Firstly, let me apologise for the fact that K*vin Sp*cey is in this movie. Thankfully, his presence isn’t actually as constant as the promotional material suggests, so things could be much, much worse.
Horrible Bosses – as the title suggests – is about just that; three friends (played by Jason Sudeikis, Jason Bateman and Charlie Day) are all quite successful in what they do, but they have one issue in that they all detest their bosses. Sp*cey, Jennifer Aniston and Colin Farrell play the titular leaders, proving that this really is a star-studded blockbuster of a comedy. When things get too much for the trio however, they seek advice from an ex-convict played by Jamie Foxx (another star!), which goes worse than they expected. Namely, as a result of this ‘advice’, they decide to get rid of their bosses for good… by killing them.
Yep, this is basically your average modern comedy starring three dude buddies doing ridiculous, ill-advised shit… so why didn’t I hate it?! It’s a question that’s been bothering me for days now, so let’s see if I can muster up an explanation.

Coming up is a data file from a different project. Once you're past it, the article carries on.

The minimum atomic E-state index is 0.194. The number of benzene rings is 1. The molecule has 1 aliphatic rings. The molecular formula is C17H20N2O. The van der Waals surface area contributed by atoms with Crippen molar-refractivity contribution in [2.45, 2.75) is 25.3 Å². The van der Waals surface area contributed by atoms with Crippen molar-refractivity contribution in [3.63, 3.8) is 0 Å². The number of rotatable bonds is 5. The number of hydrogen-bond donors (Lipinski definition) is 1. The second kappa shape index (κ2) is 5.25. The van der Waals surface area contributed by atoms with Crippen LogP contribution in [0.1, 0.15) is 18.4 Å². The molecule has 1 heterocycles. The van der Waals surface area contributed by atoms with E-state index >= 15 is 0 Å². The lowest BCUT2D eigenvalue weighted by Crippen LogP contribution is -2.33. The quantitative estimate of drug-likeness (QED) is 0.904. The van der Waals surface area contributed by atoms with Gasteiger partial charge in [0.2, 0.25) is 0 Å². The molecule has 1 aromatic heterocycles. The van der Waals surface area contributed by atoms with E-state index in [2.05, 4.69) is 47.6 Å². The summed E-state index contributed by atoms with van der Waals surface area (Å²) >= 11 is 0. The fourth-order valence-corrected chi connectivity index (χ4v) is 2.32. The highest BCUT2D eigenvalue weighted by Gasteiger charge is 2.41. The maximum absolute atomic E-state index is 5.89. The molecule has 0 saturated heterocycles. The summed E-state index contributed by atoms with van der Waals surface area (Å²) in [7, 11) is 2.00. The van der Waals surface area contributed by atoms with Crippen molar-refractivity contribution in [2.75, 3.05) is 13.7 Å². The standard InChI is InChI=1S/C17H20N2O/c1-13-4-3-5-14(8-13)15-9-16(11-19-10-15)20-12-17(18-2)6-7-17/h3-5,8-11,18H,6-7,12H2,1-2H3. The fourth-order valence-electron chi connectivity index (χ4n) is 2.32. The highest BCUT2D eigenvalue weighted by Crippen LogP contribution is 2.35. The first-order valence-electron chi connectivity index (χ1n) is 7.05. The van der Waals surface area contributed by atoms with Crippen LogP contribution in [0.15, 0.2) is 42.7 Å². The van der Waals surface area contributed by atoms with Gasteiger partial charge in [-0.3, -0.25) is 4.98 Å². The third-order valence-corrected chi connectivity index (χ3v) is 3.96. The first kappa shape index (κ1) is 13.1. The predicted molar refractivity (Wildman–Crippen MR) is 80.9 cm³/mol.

As utterly stupid as it is, Horrible Bosses is actually storyboarded really well, with one misfortunate act having an unforeseen impact on something else further along the line and not always in the way you’d expect. Not only that, but within the script, there’s also a mix of truly organic dialogue and extremely unrealistic exchanges, and somehow the two styles blend together really well, which is often the case in successful comedy films.
In regards to actual comedy however, it’s not consistently laugh out loud, rolling on the floor funny. Some of the jokes really do not land at all, to put it politely. However, both of the Jasons stand out positively, particularly in their obviously improvised scenes, and this is the most fun I’ve seen Jennifer Aniston have since Friends. She’s clearly the star of the movie even though she was clearly only case here to play the token female character.
Thankfully, this movie is pretty short – the plot really fizzled out by the end. Weirdly though, it kind of felt as though certain things weren’t tied up neatly enough, like the writers/producers just couldn’t be bothered to flesh out the ending and instead just said “blah blah blah THE END”. So that was weird, but again, if it was any longer the audience would undoubtedly lose any sort of interest they first had.
Overall, this isn’t the worst time I’ve had watching a movie and I did laugh occasionally. Will I ever think about it again? It’s highly unlikely. To be honest, I probably won’t even watch the sequel. Despite that, Horrible Bosses is an example of averagely decent filmmaking with an easy-watching feel about it.
Horrible Bosses is available to stream on Sky Cinema and Now TV in the UK.
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